Strain theory is described as the cause of crime due to the social class or environment in which a person grows up in. In our society, people strive to obtain wealth, education, materialistic possessions and power. Due to the environment lower social class people are born into, they are unable to obtain these aspirations through legal means. Feelings of frustration lead to strain and can cause these people to resort to external and illegal means to obtain these resources or lead them to abusing drug substances in an effort to feel better.
This composition will look at crime and its different criminological interpretations. Crime is an umbrella word which covers a diverse range of issues and is dependant upon the theoretical stand point of the writer. Although the wordings of the explanations differ, the implications are consistent (Newburn, 2007. Doherty, 2005). Mclaughlin et al (2006) seems the most relevant for the purpose. They separate crime into three key constituent parts. These are harm, social agreement and the official societal reaction. There are different theoretical interpretations of crime. The product of culturally-bounded social interaction is crime; which is the violation of the social contract (Newburn, 2007. Young,
In the 1980’s, Criminologist, Robert Agnew, presented his theory of general strain, in which he covers a range of negative behaviors, especially how adolescents deal with stresses of strain. General strain theory focuses on the source, such as anything that changes in the individual’s life that causes strain. His theory provides a different outlook on social control and social learning theory for two reasons: the type of social relationship that leads to delinquency and the motivation for the delinquency (Agnew, 1992). He states that certain strains and stresses increase the likelihood for crime such as economic deprivation, child abuse, and discrimination. These factors can cause an increase of crime through a range of negative emotions. For some people it can take a lot of willpower to take a corrective action and try to deter away from committing crime in a way that they can relieve these negative emotions. When people cannot cope with the stresses of the strain, they turn to crime as a coping mechanism. Agnew also states, that not all people that experience the stresses of strain will go forward to committing crime and live a deviant life.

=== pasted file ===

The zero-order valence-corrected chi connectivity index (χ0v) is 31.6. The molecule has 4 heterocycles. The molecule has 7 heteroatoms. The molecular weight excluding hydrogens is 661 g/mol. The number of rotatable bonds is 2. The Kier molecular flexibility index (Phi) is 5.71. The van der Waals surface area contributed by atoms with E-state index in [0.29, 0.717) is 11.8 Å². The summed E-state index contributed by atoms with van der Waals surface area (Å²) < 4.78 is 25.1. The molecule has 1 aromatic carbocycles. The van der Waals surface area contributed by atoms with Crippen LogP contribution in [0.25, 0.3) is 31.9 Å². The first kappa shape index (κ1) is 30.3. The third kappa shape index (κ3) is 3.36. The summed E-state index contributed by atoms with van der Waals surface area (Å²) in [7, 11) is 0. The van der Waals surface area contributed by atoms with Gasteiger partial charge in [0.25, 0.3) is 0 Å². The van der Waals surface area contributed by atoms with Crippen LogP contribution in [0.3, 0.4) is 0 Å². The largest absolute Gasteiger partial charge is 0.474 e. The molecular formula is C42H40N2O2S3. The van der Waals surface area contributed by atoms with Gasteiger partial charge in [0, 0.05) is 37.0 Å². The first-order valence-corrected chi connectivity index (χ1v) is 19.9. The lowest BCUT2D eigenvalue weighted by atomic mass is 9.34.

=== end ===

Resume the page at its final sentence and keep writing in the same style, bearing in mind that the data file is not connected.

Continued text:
The aim of this essay is to compare, contrast and evaluate two sociological theories of crime causation and two psychological theories of crime causation.
Robert Agnew’s General Strain theory expands prior theorist’s concepts which emphasizes that the obstruction of an individual goal or the inability of an individual to achieve conventional goals through appropriate means causes unlawful innovations, such as crime (Brezina, 2010). More so, Agnew’s expanded the concept of stressors in an effort to make stressors classless. In addition, Agnew states that the strains that generate strong pressure which tend to lead to criminal behaviors are chronic strains, strains that are rationalized to unjust or severe, and strains that can be resolved by crime (Agnew, 2001). Lastly, Agnew believes that criminal response is most likely to occur when normal coping strategies are absent.